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Insights: Culture

Working hard and playing harder, weekend warriors are often casualties of the game
Harry Hurt III
From the Print Edition:
Raquel Welch, Jul/Aug 01

One thing you can say for certain about the army of amateur sports nuts commonly known as weekend warriors -- they've got balls. Lots and lots of balls. Softballs, baseballs, golf balls, tennis balls, volleyballs, basketballs, footballs, soccer balls, rugby balls, croquet balls, cricket balls, lacrosse balls, Ping-Pong balls, racquetballs, billiard balls, bowling balls, bocce balls, street hockey balls, even paint balls.

They've also got sticks, clubs, bats, gloves, mallets, racquets, cleats, spikes, bikes, inline skates, barbells, boogie boards, surfboards, sailboats, power boats, wind surfers, rafts, kayaks, oars, paddles, pool cues, ATVs, SUVs, RVs, parasails, parachutes, bows, arrows, rods, reels, hooks, lines, sinkers and muzzle loaders.

Never before in history have so many been so well armed and well outfitted to engage in their favorite forms of life, liberty and the pursuit of happiness. According to the National Sporting Goods Association, sales of recreational equipment, footwear, clothing and transport are a record $74 billion a year. Not surprisingly, recreational activity is also at an all-time high. The two leading sports -- exercise walking and swimming -- claim more than 138 million participants annually, or roughly one-half of the U.S. population.

Weekend warriors are a special breed of recreational activists whose members are sufficiently abundant, ubiquitous and injury-prone to have prompted the American Physical Therapy Association to disseminate an identifying profile. They are typically highly motivated, achievement-oriented male and female professionals over the age of 30, with a predominant number belonging to the baby-boom generation. Their last regular exercise regimens were either in high school or college, and they spend 60 hours a week working at jobs that require them to sit behind a desk.

What really distinguishes weekend warriors from the rest of the sports-minded pack, however, is their lack of restraint and old-fashioned common sense, especially during the warm-weather months of spring and summer. When weekends arrive, these desk-bound dilettantes take to the playing fields with reckless abandon. Their motto is: work hard, play harder. Their idea of fun is full bore, no holds barred, go at it until your shoulder separates, your lower back cracks, your tendons tear, your muscles cramp, your ankles sprain and your jock drops to your sweat socks as a result of what medical experts call ¿overuse syndrome.¿

Advancing age and immature attitudes only increase a weekend warrior's likelihood of sustaining injuries. According to an informal survey of chiropractors, orthopedists and physical therapists, a disproportionate number of overuse syndrome sufferers are men in the 40- to 50-year-old bracket who fail to warm up properly before they play their games, and almost never stretch out post-game. As one chiropractor observed, "They get hurt because they treat their sport like a hobby instead of a physically demanding athletic activity."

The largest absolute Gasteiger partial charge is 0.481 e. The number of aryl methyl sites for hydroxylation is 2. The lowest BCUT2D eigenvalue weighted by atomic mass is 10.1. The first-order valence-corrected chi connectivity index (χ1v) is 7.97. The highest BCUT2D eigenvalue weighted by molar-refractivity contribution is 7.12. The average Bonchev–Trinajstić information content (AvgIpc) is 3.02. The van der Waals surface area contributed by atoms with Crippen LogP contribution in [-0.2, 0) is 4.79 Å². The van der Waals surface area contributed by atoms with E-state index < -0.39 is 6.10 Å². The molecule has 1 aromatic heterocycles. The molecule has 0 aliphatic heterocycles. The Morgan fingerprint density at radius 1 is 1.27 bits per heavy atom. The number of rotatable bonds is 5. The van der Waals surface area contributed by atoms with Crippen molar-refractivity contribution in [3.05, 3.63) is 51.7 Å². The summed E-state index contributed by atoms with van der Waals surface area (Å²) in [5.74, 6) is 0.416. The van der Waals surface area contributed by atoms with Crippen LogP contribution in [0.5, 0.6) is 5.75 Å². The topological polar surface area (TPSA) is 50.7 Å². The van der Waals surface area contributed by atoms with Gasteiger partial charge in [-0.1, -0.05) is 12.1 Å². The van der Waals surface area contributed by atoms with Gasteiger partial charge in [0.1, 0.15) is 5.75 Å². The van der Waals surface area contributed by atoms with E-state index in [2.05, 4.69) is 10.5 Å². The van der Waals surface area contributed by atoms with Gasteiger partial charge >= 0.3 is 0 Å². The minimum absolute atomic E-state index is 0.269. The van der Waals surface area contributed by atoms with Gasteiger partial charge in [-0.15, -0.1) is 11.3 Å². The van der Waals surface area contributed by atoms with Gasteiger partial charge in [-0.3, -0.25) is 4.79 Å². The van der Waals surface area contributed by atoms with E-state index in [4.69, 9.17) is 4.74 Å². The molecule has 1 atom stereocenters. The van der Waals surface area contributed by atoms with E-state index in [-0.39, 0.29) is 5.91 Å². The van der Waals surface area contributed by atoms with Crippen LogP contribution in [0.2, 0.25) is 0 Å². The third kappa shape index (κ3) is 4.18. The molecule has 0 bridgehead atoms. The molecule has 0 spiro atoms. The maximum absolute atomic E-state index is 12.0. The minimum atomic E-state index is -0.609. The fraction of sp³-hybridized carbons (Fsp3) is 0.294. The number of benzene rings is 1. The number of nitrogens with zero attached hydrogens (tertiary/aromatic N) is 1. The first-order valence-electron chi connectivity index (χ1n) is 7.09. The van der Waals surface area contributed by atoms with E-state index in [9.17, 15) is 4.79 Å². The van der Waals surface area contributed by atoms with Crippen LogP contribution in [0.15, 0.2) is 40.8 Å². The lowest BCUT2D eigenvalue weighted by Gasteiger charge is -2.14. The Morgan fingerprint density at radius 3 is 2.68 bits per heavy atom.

Despite the documented risks, the art of weekend warfare has become more and more militaristic in recent years. While sports ranging from inline skating, aerobics and fitness training to basketball, softball, bicycling, golf and tennis are still widely popular, the sports enjoying the greatest annual percentage gains in participation are kick boxing (65.4 percent), skateboarding (20.3 percent), muzzle loading (14.0 percent) and martial arts (11.8 percent). Another warlike sport on the rise is paintball, which now claims 5 million participants nationwide. One of the capitals of paintball games is a so-called Weekend Warriors Paintball Park on an Indian reservation outside San Diego, whose operators claim their field was named in honor of a 1991 Ted Nugent album.

For better or worse, today's weekend warriors are carrying on an all-American tradition that dates to the Revolutionary War era. Back then, weekend warriors were just that -- men (and occasionally women) who went to war on weekends against invading British redcoats. It wasn't until the baby-boom generation came of age during and after the Vietnam War that the term acquired its present peacetime connotation.

Along the way, several presidents tried to prove their fitness for office by displaying their fitness outside the office, often with dubious results. Gerald Ford beaned bystanders with errant golf shots, Jimmy Carter jogged until he collapsed, and Ronald Reagan struggled to stay in the saddle as he rode his high horse around his California ranch.

The White House weekend warrior without peer was the first President Bush. He prided in undertaking a daily nonstop presidential heptathlon at the family compound in Kennebunkport, Maine, that comprised jogging, swimming, tennis, racing his cigarette boat, playing "polo" golf from an electric cart, fly casting and pitching horseshoes. Save for his sexual endeavors, the athletic exploits of Bill Clinton can't hold a candle to that. And for all the family likeness, George W. Bush, the nation's current First Jogger/Golfer, is hardly a multisport man in his father's image.

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